Aidan could feel it. He was in the middle of an exam and didn't want to make a scene, so he tried to control it. But it was no use. The stress of the exam was getting to him, and the longer he held in his tic, the more he could feel it building up inside him. Finally he had no choice but to let it out. It wasn't as bad as he anticipated — his shoulders jerked slightly and no one seemed to notice.
Aidan has transient tic disorder, a temporary condition that affects up to 25% of people before the age of 18. Sometimes a person will have one kind of tic — like a shoulder shrug — that lasts for a while and then goes away. But then he or she may develop another type of tic, such as a nose twitch.
What's a Tic?
A tic is a sudden, repetitive movement or sound that can be difficult to control. Tics that involve movements are called motor tics and those that are sounds are called vocal tics. Tics can be either simple or complex:
- Simple motor tics involve a single muscle group.
- Complex motor tics usually involve more than one muscle group.
- Complex vocal tics involve more meaningful speech (such as words) than simple vocal tics.
- Complex motor tics aren't as rapid as simple motor tics and can even look like the person is performing the tic on purpose.
Shoulder shrugging is one of the most common simple motor tics; others include:
- nose wrinkling
- head twitching
- eye blinking
- lip biting
- facial grimacing
- repetitive or obsessive touching
Common vocal tics include:
- throat clearing
Transient vs. Chronic Tics
It's perfectly normal to worry that a tic may never go away. Fortunately, that's not usually the case. Most tics are temporary and are known as transient tics. They tend to not last more than 3 months at a time.
In rarer instances people have tics that persist for an extended period of time. This is known as chronic tic disorder. These tics last for more than a year. Chronic tics can be either motor or vocal, but not both together.
The Doc's Diagnosis
Tics can sometimes be diagnosed at a regular checkup after the doctor asks a bunch of questions. No specific test can diagnose tics, but sometimes doctors will run tests to rule out other conditions that might have symptoms similar to tics.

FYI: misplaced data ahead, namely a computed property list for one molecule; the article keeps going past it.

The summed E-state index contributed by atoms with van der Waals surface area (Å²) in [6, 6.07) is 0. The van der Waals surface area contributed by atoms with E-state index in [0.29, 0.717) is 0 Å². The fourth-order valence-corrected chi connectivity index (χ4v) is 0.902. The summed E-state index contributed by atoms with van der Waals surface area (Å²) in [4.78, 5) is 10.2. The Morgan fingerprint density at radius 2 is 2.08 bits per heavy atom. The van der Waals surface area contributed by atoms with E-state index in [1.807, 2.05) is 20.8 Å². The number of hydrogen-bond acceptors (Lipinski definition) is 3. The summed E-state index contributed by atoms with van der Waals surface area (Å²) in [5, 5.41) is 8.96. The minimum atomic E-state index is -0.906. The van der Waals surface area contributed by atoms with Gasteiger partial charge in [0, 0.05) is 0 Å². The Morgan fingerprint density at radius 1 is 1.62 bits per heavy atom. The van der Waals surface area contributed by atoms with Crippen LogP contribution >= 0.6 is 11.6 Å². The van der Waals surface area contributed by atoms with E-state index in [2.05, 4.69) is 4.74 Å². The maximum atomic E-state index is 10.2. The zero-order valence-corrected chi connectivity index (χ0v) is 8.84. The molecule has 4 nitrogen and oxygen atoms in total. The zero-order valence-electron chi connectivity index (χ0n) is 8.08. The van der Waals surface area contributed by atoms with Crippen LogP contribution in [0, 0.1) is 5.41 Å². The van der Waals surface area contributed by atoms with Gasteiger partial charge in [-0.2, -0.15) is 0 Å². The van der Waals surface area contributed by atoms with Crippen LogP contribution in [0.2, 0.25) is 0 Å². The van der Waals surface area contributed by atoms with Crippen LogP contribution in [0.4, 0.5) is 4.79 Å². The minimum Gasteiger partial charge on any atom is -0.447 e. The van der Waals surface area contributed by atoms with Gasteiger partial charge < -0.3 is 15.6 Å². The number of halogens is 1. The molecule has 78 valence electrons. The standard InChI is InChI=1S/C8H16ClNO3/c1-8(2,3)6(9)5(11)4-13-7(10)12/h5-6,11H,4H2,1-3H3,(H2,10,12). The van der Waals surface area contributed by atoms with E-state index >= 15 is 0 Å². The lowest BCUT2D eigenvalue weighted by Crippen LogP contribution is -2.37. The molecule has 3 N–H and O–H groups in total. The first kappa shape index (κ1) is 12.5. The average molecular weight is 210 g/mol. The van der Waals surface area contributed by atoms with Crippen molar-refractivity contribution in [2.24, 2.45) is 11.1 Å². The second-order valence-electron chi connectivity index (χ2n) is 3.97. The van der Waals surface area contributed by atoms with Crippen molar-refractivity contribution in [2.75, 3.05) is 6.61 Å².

The Embarrassment Factor
Many times, people don't see themselves having a tic — they're not walking around with a huge mirror at all times! So it's only natural that they may think that their tic is the worst tic ever. Of course it isn't, but it's still a concern for many people with tics. And these exaggerated thoughts can cause unnecessary feelings of embarrassment or angst, and actually make the tic worse.
Nobody wants to make tics worse, but is there any way to make them better? While you can't cure tics, you can take some easy steps to lessen their impact:
- Don't focus on it. If you know you have a tic, forget about it. Concentrating on it just makes it worse.
- Avoid stress-filled situations as much as you can — stress only makes tics worse. So get your work done early and avoid the stress that comes with procrastination and last-minute studying.
- A tic? What tic? If a friend of yours has a tic, don't call attention to it. Chances are your friend knows the tic is there. Pointing it out only makes the person think about it more.
- Get enough sleep. Being tired can makes tics worse. So make sure to get a full night's rest!
- Let it out! Holding back a tic can just turn it into a ticking bomb, waiting to explode. Have you ever felt a cough coming on and tried to avoid it? Didn't work out so well, did it? Chances are it was much worse. Tics are very similar.
In certain cases, tics are bad enough to interfere with someone's daily life and medication may be prescribed.
Don't let a little tic dictate who you are or how you act. Learning to live with and not pay attention to the tic will make you stronger down the road.
Reviewed by: Harry S. Abram, MD
Date reviewed: September 2010
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